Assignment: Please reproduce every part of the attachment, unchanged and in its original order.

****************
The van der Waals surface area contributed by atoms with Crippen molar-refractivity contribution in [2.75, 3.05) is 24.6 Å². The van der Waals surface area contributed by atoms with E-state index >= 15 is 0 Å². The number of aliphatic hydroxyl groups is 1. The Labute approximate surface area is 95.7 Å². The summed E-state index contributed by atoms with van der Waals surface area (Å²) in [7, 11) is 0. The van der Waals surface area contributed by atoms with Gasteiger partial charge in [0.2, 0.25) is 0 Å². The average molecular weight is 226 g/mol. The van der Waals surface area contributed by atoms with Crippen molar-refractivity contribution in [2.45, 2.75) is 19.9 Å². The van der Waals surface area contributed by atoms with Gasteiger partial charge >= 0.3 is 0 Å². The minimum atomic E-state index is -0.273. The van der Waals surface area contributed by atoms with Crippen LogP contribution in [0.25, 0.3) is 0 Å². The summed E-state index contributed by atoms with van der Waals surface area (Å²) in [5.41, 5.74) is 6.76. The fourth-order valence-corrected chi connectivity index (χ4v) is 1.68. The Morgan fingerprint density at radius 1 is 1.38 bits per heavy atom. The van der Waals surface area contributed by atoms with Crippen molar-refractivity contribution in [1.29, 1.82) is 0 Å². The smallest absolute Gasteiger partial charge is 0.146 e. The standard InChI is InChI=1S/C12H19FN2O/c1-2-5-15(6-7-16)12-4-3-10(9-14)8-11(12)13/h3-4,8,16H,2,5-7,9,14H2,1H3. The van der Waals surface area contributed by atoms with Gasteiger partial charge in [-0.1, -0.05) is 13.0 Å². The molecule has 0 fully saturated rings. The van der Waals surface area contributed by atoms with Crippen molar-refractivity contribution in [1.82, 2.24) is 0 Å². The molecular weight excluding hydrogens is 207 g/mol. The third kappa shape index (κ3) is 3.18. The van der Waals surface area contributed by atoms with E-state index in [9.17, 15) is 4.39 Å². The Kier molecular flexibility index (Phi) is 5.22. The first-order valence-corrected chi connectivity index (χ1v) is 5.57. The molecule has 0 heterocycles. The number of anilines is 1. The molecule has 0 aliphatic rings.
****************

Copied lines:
The van der Waals surface area contributed by atoms with Crippen molar-refractivity contribution in [2.75, 3.05) is 24.6 Å². The van der Waals surface area contributed by atoms with E-state index >= 15 is 0 Å². The number of aliphatic hydroxyl groups is 1. The Labute approximate surface area is 95.7 Å². The summed E-state index contributed by atoms with van der Waals surface area (Å²) in [7, 11) is 0. The van der Waals surface area contributed by atoms with Gasteiger partial charge in [0.2, 0.25) is 0 Å². The average molecular weight is 226 g/mol. The van der Waals surface area contributed by atoms with Crippen molar-refractivity contribution in [2.45, 2.75) is 19.9 Å². The van der Waals surface area contributed by atoms with Gasteiger partial charge >= 0.3 is 0 Å². The minimum atomic E-state index is -0.273. The van der Waals surface area contributed by atoms with Crippen LogP contribution in [0.25, 0.3) is 0 Å². The summed E-state index contributed by atoms with van der Waals surface area (Å²) in [5.41, 5.74) is 6.76. The fourth-order valence-corrected chi connectivity index (χ4v) is 1.68. The Morgan fingerprint density at radius 1 is 1.38 bits per heavy atom. The van der Waals surface area contributed by atoms with Crippen molar-refractivity contribution in [1.29, 1.82) is 0 Å². The smallest absolute Gasteiger partial charge is 0.146 e. The standard InChI is InChI=1S/C12H19FN2O/c1-2-5-15(6-7-16)12-4-3-10(9-14)8-11(12)13/h3-4,8,16H,2,5-7,9,14H2,1H3. The van der Waals surface area contributed by atoms with Gasteiger partial charge in [-0.1, -0.05) is 13.0 Å². The molecule has 0 fully saturated rings. The van der Waals surface area contributed by atoms with Crippen molar-refractivity contribution in [1.82, 2.24) is 0 Å². The molecular weight excluding hydrogens is 207 g/mol. The third kappa shape index (κ3) is 3.18. The van der Waals surface area contributed by atoms with E-state index in [9.17, 15) is 4.39 Å². The Kier molecular flexibility index (Phi) is 5.22. The first-order valence-corrected chi connectivity index (χ1v) is 5.57. The molecule has 0 heterocycles. The number of anilines is 1. The molecule has 0 aliphatic rings.